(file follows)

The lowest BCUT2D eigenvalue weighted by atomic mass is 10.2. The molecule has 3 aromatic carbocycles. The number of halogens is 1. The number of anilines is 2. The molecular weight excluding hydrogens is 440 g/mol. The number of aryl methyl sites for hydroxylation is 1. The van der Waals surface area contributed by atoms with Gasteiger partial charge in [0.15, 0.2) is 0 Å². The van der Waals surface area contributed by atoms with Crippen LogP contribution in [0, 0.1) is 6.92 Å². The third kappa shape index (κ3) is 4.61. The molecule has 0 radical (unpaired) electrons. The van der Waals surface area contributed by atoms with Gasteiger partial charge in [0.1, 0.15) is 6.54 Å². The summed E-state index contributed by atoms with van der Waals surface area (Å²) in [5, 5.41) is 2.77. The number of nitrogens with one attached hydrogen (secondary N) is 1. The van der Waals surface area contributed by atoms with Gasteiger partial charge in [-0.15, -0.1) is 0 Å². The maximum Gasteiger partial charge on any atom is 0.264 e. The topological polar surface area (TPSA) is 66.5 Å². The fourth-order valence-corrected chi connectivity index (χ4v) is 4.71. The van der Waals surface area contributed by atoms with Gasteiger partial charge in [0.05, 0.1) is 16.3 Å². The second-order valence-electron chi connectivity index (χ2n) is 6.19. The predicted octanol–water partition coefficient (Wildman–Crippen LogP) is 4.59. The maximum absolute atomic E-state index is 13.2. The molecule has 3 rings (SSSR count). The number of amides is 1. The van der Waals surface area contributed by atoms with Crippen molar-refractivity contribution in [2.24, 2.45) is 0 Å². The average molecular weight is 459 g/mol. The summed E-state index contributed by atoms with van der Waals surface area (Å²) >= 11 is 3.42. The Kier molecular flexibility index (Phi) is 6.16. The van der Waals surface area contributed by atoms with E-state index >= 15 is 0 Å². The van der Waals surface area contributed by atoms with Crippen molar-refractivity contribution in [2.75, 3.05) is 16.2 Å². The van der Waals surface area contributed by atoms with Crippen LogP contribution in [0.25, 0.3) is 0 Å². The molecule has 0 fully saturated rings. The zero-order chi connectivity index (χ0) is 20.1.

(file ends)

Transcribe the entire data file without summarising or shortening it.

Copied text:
The lowest BCUT2D eigenvalue weighted by atomic mass is 10.2. The molecule has 3 aromatic carbocycles. The number of halogens is 1. The number of anilines is 2. The molecular weight excluding hydrogens is 440 g/mol. The number of aryl methyl sites for hydroxylation is 1. The van der Waals surface area contributed by atoms with Gasteiger partial charge in [0.15, 0.2) is 0 Å². The van der Waals surface area contributed by atoms with Crippen LogP contribution in [0, 0.1) is 6.92 Å². The third kappa shape index (κ3) is 4.61. The molecule has 0 radical (unpaired) electrons. The van der Waals surface area contributed by atoms with Gasteiger partial charge in [0.1, 0.15) is 6.54 Å². The summed E-state index contributed by atoms with van der Waals surface area (Å²) in [5, 5.41) is 2.77. The number of nitrogens with one attached hydrogen (secondary N) is 1. The van der Waals surface area contributed by atoms with Gasteiger partial charge in [-0.15, -0.1) is 0 Å². The maximum Gasteiger partial charge on any atom is 0.264 e. The topological polar surface area (TPSA) is 66.5 Å². The fourth-order valence-corrected chi connectivity index (χ4v) is 4.71. The van der Waals surface area contributed by atoms with Gasteiger partial charge in [0.05, 0.1) is 16.3 Å². The second-order valence-electron chi connectivity index (χ2n) is 6.19. The predicted octanol–water partition coefficient (Wildman–Crippen LogP) is 4.59. The maximum absolute atomic E-state index is 13.2. The molecule has 3 rings (SSSR count). The number of amides is 1. The van der Waals surface area contributed by atoms with Crippen molar-refractivity contribution in [2.24, 2.45) is 0 Å². The average molecular weight is 459 g/mol. The summed E-state index contributed by atoms with van der Waals surface area (Å²) >= 11 is 3.42. The Kier molecular flexibility index (Phi) is 6.16. The van der Waals surface area contributed by atoms with E-state index >= 15 is 0 Å². The van der Waals surface area contributed by atoms with Crippen molar-refractivity contribution in [2.75, 3.05) is 16.2 Å². The van der Waals surface area contributed by atoms with Crippen LogP contribution in [0.25, 0.3) is 0 Å². The molecule has 0 fully saturated rings. The zero-order chi connectivity index (χ0) is 20.1.